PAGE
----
Mao Kai’s painting embodies classic traits of the modern society of China; idealism, formed by a dynamic conflict of the conceptual gap between planned economy and market economy. Coming out of a career in the advertising industry, Kai is well versed in the pull between these two poles.
Whilst advertising is said to be genetically related to art, as time goes by, the two have gone in opposite directions and Kai uses his reflections on this to inform the direction of his oil paintings. If the production of advertising is still connected to artistic skill, originality in advertising is the expression of art as concept.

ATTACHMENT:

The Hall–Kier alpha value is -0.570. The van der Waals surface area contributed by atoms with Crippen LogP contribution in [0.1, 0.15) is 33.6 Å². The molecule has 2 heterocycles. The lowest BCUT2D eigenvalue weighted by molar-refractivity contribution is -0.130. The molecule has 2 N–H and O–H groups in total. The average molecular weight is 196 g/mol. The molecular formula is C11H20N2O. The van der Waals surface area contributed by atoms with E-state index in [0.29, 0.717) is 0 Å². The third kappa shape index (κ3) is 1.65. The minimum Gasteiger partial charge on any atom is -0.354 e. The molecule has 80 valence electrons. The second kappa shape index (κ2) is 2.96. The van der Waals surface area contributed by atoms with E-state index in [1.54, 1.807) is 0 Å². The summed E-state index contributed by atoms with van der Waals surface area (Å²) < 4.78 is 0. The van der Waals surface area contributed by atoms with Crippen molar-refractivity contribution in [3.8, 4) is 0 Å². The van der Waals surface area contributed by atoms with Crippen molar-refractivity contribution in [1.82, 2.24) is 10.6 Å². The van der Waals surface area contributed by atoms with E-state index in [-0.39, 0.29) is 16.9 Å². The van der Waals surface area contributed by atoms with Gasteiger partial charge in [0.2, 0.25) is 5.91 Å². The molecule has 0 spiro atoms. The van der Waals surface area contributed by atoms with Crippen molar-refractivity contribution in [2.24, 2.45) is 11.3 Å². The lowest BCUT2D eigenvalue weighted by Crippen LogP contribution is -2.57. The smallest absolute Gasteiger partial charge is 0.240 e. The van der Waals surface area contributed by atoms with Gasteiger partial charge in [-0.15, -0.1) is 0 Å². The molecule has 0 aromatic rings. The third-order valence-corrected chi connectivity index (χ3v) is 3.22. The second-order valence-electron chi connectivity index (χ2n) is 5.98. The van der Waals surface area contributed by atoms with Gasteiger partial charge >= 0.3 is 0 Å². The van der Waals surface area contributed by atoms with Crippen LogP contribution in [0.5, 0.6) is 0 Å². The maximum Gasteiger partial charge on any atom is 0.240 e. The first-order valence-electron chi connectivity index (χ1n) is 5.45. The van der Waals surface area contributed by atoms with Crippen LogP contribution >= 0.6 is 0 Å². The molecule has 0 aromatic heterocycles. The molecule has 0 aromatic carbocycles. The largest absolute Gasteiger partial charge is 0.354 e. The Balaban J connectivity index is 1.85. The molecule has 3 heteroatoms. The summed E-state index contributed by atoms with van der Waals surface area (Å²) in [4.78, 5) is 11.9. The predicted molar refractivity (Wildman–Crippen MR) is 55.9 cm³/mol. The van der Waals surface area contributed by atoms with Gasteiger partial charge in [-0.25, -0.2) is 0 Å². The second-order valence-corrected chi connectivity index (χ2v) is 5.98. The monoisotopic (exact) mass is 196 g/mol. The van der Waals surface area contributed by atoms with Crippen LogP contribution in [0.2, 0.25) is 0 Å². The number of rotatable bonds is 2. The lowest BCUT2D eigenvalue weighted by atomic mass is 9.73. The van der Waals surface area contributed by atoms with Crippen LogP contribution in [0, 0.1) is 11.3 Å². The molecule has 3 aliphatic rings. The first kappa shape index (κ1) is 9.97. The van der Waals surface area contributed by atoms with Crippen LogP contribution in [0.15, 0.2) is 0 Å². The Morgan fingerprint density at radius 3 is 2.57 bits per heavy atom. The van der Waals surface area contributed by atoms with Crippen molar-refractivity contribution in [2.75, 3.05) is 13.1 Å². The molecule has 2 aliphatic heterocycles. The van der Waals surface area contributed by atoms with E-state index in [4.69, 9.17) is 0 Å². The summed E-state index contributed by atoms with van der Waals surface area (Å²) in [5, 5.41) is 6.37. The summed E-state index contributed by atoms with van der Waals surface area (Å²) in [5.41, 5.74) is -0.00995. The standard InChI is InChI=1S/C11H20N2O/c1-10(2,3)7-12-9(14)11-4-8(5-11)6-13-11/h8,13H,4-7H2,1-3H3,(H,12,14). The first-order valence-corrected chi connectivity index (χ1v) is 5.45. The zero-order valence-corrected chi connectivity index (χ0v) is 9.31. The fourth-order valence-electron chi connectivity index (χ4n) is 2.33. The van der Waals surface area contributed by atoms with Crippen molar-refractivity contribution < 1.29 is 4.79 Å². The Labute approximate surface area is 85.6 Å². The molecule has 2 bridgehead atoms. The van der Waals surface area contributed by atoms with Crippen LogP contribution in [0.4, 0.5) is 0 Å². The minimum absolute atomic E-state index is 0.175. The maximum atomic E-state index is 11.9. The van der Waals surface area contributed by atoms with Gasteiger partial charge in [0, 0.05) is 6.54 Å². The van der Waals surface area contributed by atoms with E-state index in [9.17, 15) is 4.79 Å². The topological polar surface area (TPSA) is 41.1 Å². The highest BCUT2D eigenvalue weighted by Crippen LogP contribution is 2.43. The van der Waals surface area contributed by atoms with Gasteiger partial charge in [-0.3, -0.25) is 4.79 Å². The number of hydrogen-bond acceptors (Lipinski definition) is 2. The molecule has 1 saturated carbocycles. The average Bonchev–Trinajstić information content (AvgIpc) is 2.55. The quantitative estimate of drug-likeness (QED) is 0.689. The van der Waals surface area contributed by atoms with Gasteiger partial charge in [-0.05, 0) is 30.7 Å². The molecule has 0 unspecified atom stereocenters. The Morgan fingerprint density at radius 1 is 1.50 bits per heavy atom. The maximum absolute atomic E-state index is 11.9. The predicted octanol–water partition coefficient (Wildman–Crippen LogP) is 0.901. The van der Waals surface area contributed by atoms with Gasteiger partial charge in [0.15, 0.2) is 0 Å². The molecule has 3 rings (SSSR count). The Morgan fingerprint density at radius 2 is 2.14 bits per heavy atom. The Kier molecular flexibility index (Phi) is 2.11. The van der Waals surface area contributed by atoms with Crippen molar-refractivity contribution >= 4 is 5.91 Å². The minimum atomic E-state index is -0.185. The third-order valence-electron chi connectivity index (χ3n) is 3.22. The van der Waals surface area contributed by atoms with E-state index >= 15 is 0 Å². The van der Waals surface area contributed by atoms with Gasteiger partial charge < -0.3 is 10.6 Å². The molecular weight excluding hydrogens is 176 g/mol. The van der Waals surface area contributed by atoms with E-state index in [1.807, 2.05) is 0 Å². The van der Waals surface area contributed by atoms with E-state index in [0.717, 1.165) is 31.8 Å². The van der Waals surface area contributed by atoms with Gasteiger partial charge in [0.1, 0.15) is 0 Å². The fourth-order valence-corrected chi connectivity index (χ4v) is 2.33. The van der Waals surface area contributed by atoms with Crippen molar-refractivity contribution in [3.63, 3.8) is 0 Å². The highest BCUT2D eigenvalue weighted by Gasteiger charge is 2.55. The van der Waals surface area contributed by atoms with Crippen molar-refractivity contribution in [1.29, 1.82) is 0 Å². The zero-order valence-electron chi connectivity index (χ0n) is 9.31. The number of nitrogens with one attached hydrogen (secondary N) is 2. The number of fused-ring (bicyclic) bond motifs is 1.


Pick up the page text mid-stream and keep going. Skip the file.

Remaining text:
Whilst firmly based in the realm of Surrealism, Mao Kai purposefully downplays the often intense conceptual voice present in such a painting, preferring to express the conceptual side more subtly over series of works, as was favoured in the high-concept print advertising of previous decades.
For his first UK exhibition, Mao Kai presents a series of new portraitures entitled Superior Animals.
In this series of subtly surrealist depictions of dream like human/animal evolutions, Mao Kai pairs understated surrealism with a quite traditional language of technique to express the feelings of the common person under the current Chinese society. From this perspective, even though what or how he paints is often is rooted in classicism, there still exists a strong sense of modernist temperament.